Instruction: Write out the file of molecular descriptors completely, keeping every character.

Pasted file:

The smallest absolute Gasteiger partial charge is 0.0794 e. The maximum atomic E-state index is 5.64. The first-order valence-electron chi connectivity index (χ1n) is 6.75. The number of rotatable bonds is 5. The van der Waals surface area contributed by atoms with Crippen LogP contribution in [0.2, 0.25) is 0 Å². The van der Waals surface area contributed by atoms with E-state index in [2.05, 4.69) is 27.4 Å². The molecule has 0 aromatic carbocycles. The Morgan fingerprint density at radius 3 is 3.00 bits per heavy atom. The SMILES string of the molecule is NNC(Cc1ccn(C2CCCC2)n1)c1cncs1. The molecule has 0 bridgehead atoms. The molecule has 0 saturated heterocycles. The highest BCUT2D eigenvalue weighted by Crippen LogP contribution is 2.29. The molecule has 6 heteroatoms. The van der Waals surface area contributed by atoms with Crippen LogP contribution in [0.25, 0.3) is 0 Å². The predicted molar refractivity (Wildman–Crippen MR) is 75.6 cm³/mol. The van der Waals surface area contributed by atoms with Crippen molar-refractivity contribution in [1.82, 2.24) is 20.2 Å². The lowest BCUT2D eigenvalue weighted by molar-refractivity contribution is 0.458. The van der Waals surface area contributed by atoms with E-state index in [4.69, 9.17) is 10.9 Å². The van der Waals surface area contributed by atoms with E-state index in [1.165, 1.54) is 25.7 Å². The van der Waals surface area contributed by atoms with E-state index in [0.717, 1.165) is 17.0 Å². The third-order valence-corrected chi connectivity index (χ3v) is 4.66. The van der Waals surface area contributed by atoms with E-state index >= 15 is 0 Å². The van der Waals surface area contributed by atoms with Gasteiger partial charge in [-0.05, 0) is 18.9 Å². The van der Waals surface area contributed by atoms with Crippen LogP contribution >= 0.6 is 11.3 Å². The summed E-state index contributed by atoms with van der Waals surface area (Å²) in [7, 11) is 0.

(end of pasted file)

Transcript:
The smallest absolute Gasteiger partial charge is 0.0794 e. The maximum atomic E-state index is 5.64. The first-order valence-electron chi connectivity index (χ1n) is 6.75. The number of rotatable bonds is 5. The van der Waals surface area contributed by atoms with Crippen LogP contribution in [0.2, 0.25) is 0 Å². The van der Waals surface area contributed by atoms with E-state index in [2.05, 4.69) is 27.4 Å². The molecule has 0 aromatic carbocycles. The Morgan fingerprint density at radius 3 is 3.00 bits per heavy atom. The SMILES string of the molecule is NNC(Cc1ccn(C2CCCC2)n1)c1cncs1. The molecule has 0 bridgehead atoms. The molecule has 0 saturated heterocycles. The highest BCUT2D eigenvalue weighted by Crippen LogP contribution is 2.29. The molecule has 6 heteroatoms. The van der Waals surface area contributed by atoms with Crippen LogP contribution in [0.25, 0.3) is 0 Å². The predicted molar refractivity (Wildman–Crippen MR) is 75.6 cm³/mol. The van der Waals surface area contributed by atoms with Crippen molar-refractivity contribution in [1.82, 2.24) is 20.2 Å². The lowest BCUT2D eigenvalue weighted by molar-refractivity contribution is 0.458. The van der Waals surface area contributed by atoms with E-state index in [4.69, 9.17) is 10.9 Å². The van der Waals surface area contributed by atoms with E-state index in [1.165, 1.54) is 25.7 Å². The van der Waals surface area contributed by atoms with E-state index in [0.717, 1.165) is 17.0 Å². The third-order valence-corrected chi connectivity index (χ3v) is 4.66. The van der Waals surface area contributed by atoms with E-state index >= 15 is 0 Å². The van der Waals surface area contributed by atoms with Gasteiger partial charge in [-0.05, 0) is 18.9 Å². The van der Waals surface area contributed by atoms with Crippen LogP contribution >= 0.6 is 11.3 Å². The summed E-state index contributed by atoms with van der Waals surface area (Å²) in [7, 11) is 0.